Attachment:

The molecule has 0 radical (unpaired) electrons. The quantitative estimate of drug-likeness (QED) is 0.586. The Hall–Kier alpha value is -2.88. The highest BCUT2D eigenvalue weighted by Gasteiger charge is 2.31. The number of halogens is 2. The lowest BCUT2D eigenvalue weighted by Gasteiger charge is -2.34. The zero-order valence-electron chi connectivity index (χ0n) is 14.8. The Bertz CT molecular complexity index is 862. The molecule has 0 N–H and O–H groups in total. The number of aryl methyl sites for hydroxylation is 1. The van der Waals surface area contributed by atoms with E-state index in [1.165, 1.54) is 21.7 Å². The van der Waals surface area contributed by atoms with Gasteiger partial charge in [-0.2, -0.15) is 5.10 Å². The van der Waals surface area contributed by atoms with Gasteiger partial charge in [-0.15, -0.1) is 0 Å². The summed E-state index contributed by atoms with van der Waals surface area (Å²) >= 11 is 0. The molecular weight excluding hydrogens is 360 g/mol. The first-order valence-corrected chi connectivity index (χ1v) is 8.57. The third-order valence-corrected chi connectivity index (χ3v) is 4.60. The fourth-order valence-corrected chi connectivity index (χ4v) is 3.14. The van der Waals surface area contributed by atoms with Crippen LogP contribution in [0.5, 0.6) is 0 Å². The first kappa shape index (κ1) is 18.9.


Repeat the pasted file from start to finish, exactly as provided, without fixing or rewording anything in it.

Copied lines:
The molecule has 0 radical (unpaired) electrons. The quantitative estimate of drug-likeness (QED) is 0.586. The Hall–Kier alpha value is -2.88. The highest BCUT2D eigenvalue weighted by Gasteiger charge is 2.31. The number of halogens is 2. The lowest BCUT2D eigenvalue weighted by Gasteiger charge is -2.34. The zero-order valence-electron chi connectivity index (χ0n) is 14.8. The Bertz CT molecular complexity index is 862. The molecule has 0 N–H and O–H groups in total. The number of aryl methyl sites for hydroxylation is 1. The van der Waals surface area contributed by atoms with E-state index in [1.165, 1.54) is 21.7 Å². The van der Waals surface area contributed by atoms with Gasteiger partial charge in [-0.2, -0.15) is 5.10 Å². The van der Waals surface area contributed by atoms with Gasteiger partial charge in [-0.15, -0.1) is 0 Å². The summed E-state index contributed by atoms with van der Waals surface area (Å²) >= 11 is 0. The molecular weight excluding hydrogens is 360 g/mol. The first-order valence-corrected chi connectivity index (χ1v) is 8.57. The third-order valence-corrected chi connectivity index (χ3v) is 4.60. The fourth-order valence-corrected chi connectivity index (χ4v) is 3.14. The van der Waals surface area contributed by atoms with Crippen LogP contribution in [0.5, 0.6) is 0 Å². The first kappa shape index (κ1) is 18.9.